accompanied by a range of symptoms: insomnia that lasts for several days; a
tendency to think and speak much more quickly and erratically than usual; a
spate of irrational extravagance, buying things one cannot afford or does not
need. The disorder has levels of intensity, and manic episodes may be framed by
periods of severe depression.

Aaron and Eric, with four suicide attempts each, were regarded by their
physicians as ''severely bipolar,'' an unofficial category Torrey says ``usually
means bipolar disorder with psychotic features and reasonably resistant to

Torrey, who has been researching the condition for 35 years, says the vast
majority of bipolar cases manage quite well: ``I know successful people who stay
on their lithium, and they're doing beautifully.''

But Pardo's sons did not stay on their medicine. Its side-effects were
unpleasant. It tamped their moods and impressions; it made their hands tremble.

''Medication compliance is a huge problem,'' Torrey says. ``Being manic can be
very pleasant. You think you're the smartest person in the world. You don't need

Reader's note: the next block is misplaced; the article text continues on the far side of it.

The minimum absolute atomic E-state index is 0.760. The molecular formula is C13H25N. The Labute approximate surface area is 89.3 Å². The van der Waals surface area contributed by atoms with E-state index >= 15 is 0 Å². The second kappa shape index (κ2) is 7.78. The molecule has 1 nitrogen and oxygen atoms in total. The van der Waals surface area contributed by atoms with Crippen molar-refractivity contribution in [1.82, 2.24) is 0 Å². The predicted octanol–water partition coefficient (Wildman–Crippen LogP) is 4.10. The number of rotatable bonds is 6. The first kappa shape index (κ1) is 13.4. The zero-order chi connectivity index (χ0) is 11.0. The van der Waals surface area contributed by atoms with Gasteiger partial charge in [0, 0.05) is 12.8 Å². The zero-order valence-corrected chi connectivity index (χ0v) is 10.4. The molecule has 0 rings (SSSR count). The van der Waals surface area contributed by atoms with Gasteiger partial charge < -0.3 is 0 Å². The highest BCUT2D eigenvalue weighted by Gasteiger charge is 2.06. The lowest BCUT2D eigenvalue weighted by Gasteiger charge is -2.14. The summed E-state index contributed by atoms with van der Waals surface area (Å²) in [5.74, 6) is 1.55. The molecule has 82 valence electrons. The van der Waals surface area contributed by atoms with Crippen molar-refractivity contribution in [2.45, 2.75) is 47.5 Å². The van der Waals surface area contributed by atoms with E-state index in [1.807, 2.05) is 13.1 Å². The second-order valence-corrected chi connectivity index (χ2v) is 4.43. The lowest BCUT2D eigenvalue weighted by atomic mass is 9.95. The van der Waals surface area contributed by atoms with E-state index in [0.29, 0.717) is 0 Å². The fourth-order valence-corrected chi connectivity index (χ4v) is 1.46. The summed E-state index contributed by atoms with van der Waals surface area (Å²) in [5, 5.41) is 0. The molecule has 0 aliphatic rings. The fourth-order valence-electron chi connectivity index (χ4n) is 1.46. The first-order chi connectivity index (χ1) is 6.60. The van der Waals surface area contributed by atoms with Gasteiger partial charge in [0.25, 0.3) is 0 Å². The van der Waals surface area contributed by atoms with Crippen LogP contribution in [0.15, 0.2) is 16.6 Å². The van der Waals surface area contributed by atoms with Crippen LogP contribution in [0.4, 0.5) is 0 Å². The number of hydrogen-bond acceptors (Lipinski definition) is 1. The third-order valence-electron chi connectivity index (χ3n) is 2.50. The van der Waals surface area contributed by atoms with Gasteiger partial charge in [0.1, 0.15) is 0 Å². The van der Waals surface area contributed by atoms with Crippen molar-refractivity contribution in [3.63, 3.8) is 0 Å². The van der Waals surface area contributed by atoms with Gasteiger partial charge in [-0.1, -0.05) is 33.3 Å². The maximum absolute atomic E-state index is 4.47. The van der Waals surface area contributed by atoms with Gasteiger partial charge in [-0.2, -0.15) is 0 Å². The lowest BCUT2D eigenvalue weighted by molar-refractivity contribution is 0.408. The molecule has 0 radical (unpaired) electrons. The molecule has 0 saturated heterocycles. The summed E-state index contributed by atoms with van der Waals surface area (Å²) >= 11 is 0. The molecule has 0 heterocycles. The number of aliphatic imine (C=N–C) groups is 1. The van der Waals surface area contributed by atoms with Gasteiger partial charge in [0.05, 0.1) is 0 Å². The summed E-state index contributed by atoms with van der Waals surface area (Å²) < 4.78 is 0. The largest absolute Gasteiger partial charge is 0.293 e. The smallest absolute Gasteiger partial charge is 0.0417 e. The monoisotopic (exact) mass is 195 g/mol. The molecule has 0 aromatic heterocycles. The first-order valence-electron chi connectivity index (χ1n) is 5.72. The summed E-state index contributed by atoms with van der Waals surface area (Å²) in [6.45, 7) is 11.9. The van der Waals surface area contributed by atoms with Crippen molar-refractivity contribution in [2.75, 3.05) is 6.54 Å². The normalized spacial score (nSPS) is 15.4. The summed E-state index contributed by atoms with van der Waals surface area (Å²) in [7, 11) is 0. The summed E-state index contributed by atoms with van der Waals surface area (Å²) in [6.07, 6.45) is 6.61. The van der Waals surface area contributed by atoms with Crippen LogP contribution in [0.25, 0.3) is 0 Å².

sleep. . . .''

At 17, Aaron enlisted in the Air Force only to receive a medical discharge six
weeks later. Shortly before his 21st birthday, he cut up all his ID cards and
left home. Police found him in Indiana three months later. As for Eric, Pardo
will never forget the day they were driving in the car, and she pulled over to
buy him ice cream. ''He takes the car and puts it in drive,'' she says, ''and
he's laughing . . . , and he slammed into [another] car that was parked there,
still laughing.'' At home, the young men would chain-smoke and gulp down cups
and cups of coffee, cans and more cans of soda.

''They always felt like hell, so why not?'' Pardo says.

She suffered for them and for herself. She came down with severe headaches; she
tried to ignore the weakness gnawing at her legs. So many bad things happened,
in fact, that she no longer can accurately chart their chronology. ''I remember
times being horrific, but I couldn't tell you what happened in what
succession,'' she says.

And what was she to do about protecting the boys' sister, her youngest child,
her Lola, now 27? How to keep things as normal as possible for her? ''I went to
every PTA meeting,'' Pardo says. ''I even had her in gymnastics.'' Pardo refused
to accept that ``I was the mother who couldn't fix it. When you're a counselor,
and when it's your own blood, it's two different ball games.''

So she tried and tried. She hoped and hoped that things would get better. They
did not.

One day, around 1990, Eric phoned her from a motel to say he had overdosed on
his mood stabilizing medication. Pardo called for emergency help and then
'started screaming, `Hang on, Linda! Hang on, Linda!' . . . I felt my whole self